ANALYSIS: Ireland's lack of streetsmarts cruelly exposed as lineout leaves us short
To mess up one attacking lineout in the opposition is careless. To do it three times is criminal.
Joe Schmidt says we are not a million miles away. Rob Kearney believes Ireland lost to England due to mere centimetres and chances lost. Rhys Ruddock says we were close.
That is the frustrating aspect of our third failure to collect a win in three championship games - another game was there for the taking only to be lost. Another lead that we could not hold onto.
The scrum was reliable again and with Jack McGrath and Mike Ross holding up their ends of the front row, Ireland even won a couple of penalties. What a shame, then, that the Irish lineout turned to jelly at some truly terrible moments.
Everyone knew England would come for the Irish lineout. Ahead of the game, and with the scrum creaky, the lineout was the only platform we could reliable launch attacks from. Post-match, Rory Best said:
"Look, obviously the gap squeezed up a wee bit. They were moving late and moving into areas we were looking to throw to, to set up our maul.
"The areas we lost them is more concerning. We were reasonably good in the middle of the pitch but to turn over a couple of big opportunities 5 metres from their line is disappointing."
Did Ireland train for this by closing gaps, sending shooters up, tackling and contesting in the air? You hope to God they did but it sure as hell did not look like it.
Let's take a look at the three Irish failures when it really, truly counted.
13 minutes in and Ireland had an excellent attacking lineout some 15 metres from the England line.
In their previous 21 championship lineouts, Ireland had gone to the middle 11 times [nothing unusual here]. That was the plan again as they set up. England, as Best pointed out, closed the gap completely by the time the throw came in.
Toner jogs forward to fake for a short throw but England gamble on CJ Stander being the jumper.
George Kruis steals the throw but Stander somehow wrestles possession back on the deck.
Ireland cannot bring out the set-play they wanted but play spreads left and wide before Conor Murray's wild pass at Best's head sees the ball bounce loose. Jonathan Joseph clears upfield and Rob Kearney wins the foot-race to mop up the ball but 70 metres have been conceded in no time.
Two minutes into the second half and Ireland get a kickable penalty that they turn down. Instead, they go for the line and get another throw 15 metres from England's line. Again, the gap [between Toner and Kruis here] is healthy.
Again, the gap is closed considerably and Toner's feint forward is ignored. Chris Robshaw lifts Kruis on his own but Best's throw clears him. It does not evade Maro Itoje.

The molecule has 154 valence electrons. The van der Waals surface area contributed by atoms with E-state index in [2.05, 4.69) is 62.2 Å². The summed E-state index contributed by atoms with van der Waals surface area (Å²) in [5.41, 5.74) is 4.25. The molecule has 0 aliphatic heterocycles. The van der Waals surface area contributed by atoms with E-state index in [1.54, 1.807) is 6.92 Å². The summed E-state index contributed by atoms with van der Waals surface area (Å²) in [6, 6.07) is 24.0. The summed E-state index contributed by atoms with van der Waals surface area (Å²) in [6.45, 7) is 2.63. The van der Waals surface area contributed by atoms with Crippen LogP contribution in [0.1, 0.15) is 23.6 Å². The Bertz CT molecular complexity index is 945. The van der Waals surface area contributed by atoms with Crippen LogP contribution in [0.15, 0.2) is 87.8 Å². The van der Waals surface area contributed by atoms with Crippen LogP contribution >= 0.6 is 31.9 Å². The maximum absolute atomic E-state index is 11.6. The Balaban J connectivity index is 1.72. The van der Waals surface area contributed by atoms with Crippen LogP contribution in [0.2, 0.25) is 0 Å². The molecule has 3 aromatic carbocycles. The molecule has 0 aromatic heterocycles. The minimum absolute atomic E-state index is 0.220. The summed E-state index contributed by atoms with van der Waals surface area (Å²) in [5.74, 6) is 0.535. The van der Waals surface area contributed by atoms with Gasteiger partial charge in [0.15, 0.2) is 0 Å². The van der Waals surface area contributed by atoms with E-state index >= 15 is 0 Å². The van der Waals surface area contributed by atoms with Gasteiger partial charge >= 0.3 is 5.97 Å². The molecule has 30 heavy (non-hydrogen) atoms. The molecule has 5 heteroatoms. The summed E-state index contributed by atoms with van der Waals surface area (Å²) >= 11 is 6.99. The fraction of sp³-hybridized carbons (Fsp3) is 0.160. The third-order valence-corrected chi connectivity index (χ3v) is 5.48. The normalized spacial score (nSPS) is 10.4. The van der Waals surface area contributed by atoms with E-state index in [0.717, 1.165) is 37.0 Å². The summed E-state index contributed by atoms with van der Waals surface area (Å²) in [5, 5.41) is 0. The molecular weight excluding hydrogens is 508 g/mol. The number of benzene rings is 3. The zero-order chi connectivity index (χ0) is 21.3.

The lifters - Mike Ross and Jack McGrath - cannot be faulted as they get Ryan up higher and quicker than their counterparts. The fault lies with Best as his throw drifts slightly to the right, although Itoje slapping the ball back with one hand deserves some praise.
England retain the ball and clear through Ben Youngs. They won the next lineout [to Stander] and camped in and around the English 22. James Haskell was binned for his late hit on Murray, Ireland went for the line again.
Best found Toner at the front here, the rolling maul forced England to concede a penalty but Ireland played on and scored through Murray's snipe.
After nearly blowing it, Ireland leave this visit to the 22 with seven points.
The scoreline read 21-10 to the hosts after 68 minutes but Ireland got another lineout from 10-metres out.
It is clear as day, as Best prepares to throw, that this one is going to the back of the line. Ireland are too shattered to pretend otherwise.
Ireland over-elaborate here as replacement prop Cian Healy peels off at the last minute and has to run by Jamie Heaslip and Toner to get to Rhys Ruddock, the liftee. However, Healy and Nathan White do well - they lift Ruddock higher than Itoje.
Itoje manages to slap for the ball but - we'll call it accidentally - connects with Ruddock's left hand. The ball comes loose and Mako Vunipola profits. He passes to Ford to clear.
This one, somewhat harshly, is on Ruddock.
A mixture of craftiness from England, athleticism from Itoje and Irish errors combined to spoil several scoring chances.
The last time the Irish lineout faltered so badly was in Cardiff last March as Wales ended our Grand Slam hopes.
By Saturday afternoon, those hopes were gone. By Saturday evening so was any last shred of championship hope.